By Lee Scott
Somewhere sitting in a bin at the back of the Post Office are all the Christmas cards that people have mailed to me. The cards have never been delivered. This must be the reason I did not receive hardly any cards this year.
Oh, my insurance agent sent along a card with a 2019 calendar. (Thank you!) My doctor and his staff sent a photo card. Thanks Dr. Clark! Great picture. Then there was my college alma mater card saying, “Happy Holidays” and it included an envelope for the annual alumnae fund. (Really?) Fortunately, my BSFF (best Southern friend forever) sent a card she had made, which was beautiful.
But what about all my other friends around the country? What about my relatives? The cards must be lost. Maybe they all forgot to stamp the cards and put on return addresses. Maybe they don’t have my Beaufort address.
As I sat there looking at my almost empty Christmas card basket and whining about my lack of cards my spouse said, “Lee, it’s the times. No one wants to bother anymore. Too much trouble.”
This from a man whose secretary used to buy the Christmas cards, address them, put stamps on them and make him sign the card. He eventually bought the pre-printed ones with his company name on the cards.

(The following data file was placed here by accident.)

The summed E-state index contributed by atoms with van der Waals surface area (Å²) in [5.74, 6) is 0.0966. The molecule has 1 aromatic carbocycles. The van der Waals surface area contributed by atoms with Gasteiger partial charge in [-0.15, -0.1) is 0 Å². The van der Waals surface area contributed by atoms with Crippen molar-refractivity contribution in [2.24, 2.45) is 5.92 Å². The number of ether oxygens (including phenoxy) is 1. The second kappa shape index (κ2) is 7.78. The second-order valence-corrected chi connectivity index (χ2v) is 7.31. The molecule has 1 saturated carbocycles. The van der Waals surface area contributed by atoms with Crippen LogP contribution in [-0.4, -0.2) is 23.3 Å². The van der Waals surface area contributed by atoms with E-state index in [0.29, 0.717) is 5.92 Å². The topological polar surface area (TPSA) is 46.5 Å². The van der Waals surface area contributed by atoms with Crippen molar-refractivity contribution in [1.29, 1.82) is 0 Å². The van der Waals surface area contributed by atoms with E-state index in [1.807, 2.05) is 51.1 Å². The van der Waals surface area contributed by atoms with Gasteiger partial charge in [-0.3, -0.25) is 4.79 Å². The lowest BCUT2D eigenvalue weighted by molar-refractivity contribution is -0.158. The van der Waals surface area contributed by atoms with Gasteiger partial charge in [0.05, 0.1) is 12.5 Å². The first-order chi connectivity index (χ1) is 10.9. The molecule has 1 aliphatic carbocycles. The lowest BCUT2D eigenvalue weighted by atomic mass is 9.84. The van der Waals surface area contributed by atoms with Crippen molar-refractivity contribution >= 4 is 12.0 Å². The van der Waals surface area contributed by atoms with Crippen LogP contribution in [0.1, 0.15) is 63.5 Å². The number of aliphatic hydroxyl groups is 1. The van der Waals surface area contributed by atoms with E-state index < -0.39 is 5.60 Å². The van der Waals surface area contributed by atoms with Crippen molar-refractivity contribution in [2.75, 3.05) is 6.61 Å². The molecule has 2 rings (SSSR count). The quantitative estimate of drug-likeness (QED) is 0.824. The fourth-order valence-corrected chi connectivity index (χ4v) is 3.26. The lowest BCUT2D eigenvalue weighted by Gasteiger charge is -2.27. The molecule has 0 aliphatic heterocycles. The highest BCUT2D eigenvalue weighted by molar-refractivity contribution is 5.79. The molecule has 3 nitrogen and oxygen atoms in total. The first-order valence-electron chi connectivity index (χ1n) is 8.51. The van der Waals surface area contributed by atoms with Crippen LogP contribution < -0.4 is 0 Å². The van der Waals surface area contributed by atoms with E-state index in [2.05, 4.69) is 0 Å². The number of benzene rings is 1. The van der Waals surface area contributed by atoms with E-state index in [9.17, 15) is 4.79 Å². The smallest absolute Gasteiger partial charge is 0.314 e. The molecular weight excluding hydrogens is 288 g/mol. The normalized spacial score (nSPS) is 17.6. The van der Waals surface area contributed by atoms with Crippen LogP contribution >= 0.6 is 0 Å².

Now I recall a time when I could fashion a large Christmas tree outline on the front hall closet using all the Christmas cards I received. One year I lined the dining room door with ribbon and cards.
“What happened?” I said to my husband.
“Facebook, Instagram, and Twitter,” he responded. “People just send out a blanket Merry Christmas and Happy New Year! Get over it.”
He is right. I should not impose my own thinking or behavior on someone else. But I miss the cards. I still love to get those annual letters from friends and family. Those letters where people summarize their year in one page, glossing over the bad times. “Harry broke his leg skiing this past April but loved the toboggan ride down the side of the mountain with the ski patrol.”
Some people have stopped doing them because they have been told they are narcissistic. I disagree. For me they are friendship Christmas letters that keep me updated on their lives, especially those friends I don’t see all the time.
So, as I stood there at my mailbox waiting for Joanne, my mail lady (we always exchange cards), I am hopeful that those missing cards and letters will be showing up one day. But, if not, have a happy New Year, in case you did not get my card.